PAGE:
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Five Pillars Of Pepper - Part 1

Arthur Huxley - 28-09-2016

Indonesian Pepper

First a little bit of history before we begin our pepper odyssey.

And while it is not the purpose of this blog to burden you with all of the dark depths of pepper history, a brief background is interesting.

To begin we should note that in 92AD Rome's Emperor of the time showed remarkable foresight and had a dedicated pepper warehouse built in the centre of Rome's spice markets.

From this time and even as far back as 20BC there are many accounts of pepper being of note and importance to merchants and traders through the spice roads of the period.

Pepper then moved through the ages, always prized but being responsible for wars, used as a currency and indeed, was the beginnings of trade between Rome and India.

Arriving to today pepper continues its dominance in our culinary world with many countries growing and exporting high quality and valuable pepper.

For our next series of blog postings and for your interest, I thought we could look at a select group of these countries that are growing pepper with distinctive character and more, regional identity.

The five selected are :

  • Indonesia
  • India
  • Cambodia
  • Vietnam
  • Australia

In discussing the above I have focussed on pure peppers. There is of course Szechuan and Grains of Paradise "peppers" - both with a wonderful place in the culinary world but not true peppers in the botanic sense


So to begin, Indonesia: When buying Indonesian pepper select the black pepper from the Lampung region, really a classic pepper with true regional identity. There are other premium regions of course and pepper from Sulawesi is outstanding but not always available.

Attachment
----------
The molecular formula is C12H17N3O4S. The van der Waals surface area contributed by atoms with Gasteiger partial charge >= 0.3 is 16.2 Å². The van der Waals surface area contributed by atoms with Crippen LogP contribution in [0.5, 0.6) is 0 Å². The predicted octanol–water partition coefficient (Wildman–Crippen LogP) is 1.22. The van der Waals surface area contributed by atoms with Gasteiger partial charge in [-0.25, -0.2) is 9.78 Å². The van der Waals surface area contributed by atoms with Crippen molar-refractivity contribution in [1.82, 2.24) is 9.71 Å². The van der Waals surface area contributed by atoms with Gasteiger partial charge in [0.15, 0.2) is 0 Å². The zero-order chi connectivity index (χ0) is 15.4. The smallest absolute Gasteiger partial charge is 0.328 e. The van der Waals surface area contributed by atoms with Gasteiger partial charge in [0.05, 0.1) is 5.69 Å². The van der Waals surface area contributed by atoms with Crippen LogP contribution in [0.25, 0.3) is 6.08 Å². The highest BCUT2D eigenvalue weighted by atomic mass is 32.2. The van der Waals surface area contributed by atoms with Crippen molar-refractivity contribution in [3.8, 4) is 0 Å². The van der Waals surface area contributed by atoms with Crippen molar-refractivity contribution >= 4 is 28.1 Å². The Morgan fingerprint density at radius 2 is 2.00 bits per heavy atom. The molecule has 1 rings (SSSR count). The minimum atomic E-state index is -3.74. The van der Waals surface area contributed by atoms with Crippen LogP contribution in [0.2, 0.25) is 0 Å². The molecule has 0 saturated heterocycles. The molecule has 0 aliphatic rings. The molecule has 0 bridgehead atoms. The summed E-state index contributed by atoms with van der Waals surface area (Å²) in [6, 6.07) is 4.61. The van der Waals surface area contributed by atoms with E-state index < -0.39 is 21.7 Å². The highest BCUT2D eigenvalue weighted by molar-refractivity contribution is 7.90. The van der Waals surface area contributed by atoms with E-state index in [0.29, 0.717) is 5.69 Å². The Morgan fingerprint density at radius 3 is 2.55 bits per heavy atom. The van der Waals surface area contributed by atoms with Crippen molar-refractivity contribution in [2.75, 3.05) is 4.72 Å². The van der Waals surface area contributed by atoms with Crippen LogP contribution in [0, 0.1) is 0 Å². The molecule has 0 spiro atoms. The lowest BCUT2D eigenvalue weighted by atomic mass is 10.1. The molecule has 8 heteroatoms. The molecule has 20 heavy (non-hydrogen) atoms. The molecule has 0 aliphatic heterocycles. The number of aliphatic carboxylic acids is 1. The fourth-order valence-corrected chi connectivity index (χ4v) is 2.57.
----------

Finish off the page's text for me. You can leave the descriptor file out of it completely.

From our cooking perspective the nice thing to note is the Lampung pepper has a lovely pepper aroma that dominates over the berry flavour. From our tasting notes the pepper flavour was described as "kind of light and sparky with some citrus". Still a little sharp but subordinate to the aroma.

Perfect for using on a beef or pork rub where it allows the other spices to show while giving the full pepper aroma. Similarly use this pepper in any of your Home Chef recipes where the milder citrusy pepper flavour is preferred rather than the "punch" of ,say, a Tellicherry Indian pepper.

Then we have the Indonesian white pepper - black pepper less their skins - and best from the Indonesian Island of Bangka. Arguably the best white pepper in the world, offering a lovely mellow pepper taste but still with a nice "bite" for your sauces and soups. A great back up to stronger flavours in your cooking.

Really worth experimenting in special recipes and great fun to see how it supports your creative skills ! And we would love Home Chef's thoughts, recipes, and comments on Indonesian pepper in their recipes.

Our next Blog post will be Vietnamese pepper.

Our spices begin their journey.